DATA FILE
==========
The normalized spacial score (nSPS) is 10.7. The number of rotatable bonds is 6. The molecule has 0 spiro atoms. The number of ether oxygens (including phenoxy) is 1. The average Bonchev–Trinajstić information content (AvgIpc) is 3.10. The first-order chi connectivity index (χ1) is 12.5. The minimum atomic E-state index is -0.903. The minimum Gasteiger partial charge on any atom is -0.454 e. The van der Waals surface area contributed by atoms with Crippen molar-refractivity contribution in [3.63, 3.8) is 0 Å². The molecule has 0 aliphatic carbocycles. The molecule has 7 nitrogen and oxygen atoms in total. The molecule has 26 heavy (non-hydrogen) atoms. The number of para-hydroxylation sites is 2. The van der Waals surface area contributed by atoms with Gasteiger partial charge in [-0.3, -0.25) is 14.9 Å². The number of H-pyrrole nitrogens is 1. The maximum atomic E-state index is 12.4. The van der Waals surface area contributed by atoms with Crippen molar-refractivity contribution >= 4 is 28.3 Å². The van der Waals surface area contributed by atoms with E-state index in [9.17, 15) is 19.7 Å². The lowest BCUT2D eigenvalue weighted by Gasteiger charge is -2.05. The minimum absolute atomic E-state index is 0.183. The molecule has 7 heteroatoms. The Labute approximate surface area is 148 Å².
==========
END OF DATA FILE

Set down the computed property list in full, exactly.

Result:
The normalized spacial score (nSPS) is 10.7. The number of rotatable bonds is 6. The molecule has 0 spiro atoms. The number of ether oxygens (including phenoxy) is 1. The average Bonchev–Trinajstić information content (AvgIpc) is 3.10. The first-order chi connectivity index (χ1) is 12.5. The minimum atomic E-state index is -0.903. The minimum Gasteiger partial charge on any atom is -0.454 e. The van der Waals surface area contributed by atoms with Crippen molar-refractivity contribution in [3.63, 3.8) is 0 Å². The molecule has 0 aliphatic carbocycles. The molecule has 7 nitrogen and oxygen atoms in total. The molecule has 26 heavy (non-hydrogen) atoms. The number of para-hydroxylation sites is 2. The van der Waals surface area contributed by atoms with Gasteiger partial charge in [-0.3, -0.25) is 14.9 Å². The number of H-pyrrole nitrogens is 1. The maximum atomic E-state index is 12.4. The van der Waals surface area contributed by atoms with Crippen molar-refractivity contribution >= 4 is 28.3 Å². The van der Waals surface area contributed by atoms with E-state index in [9.17, 15) is 19.7 Å². The lowest BCUT2D eigenvalue weighted by Gasteiger charge is -2.05. The minimum absolute atomic E-state index is 0.183. The molecule has 7 heteroatoms. The Labute approximate surface area is 148 Å².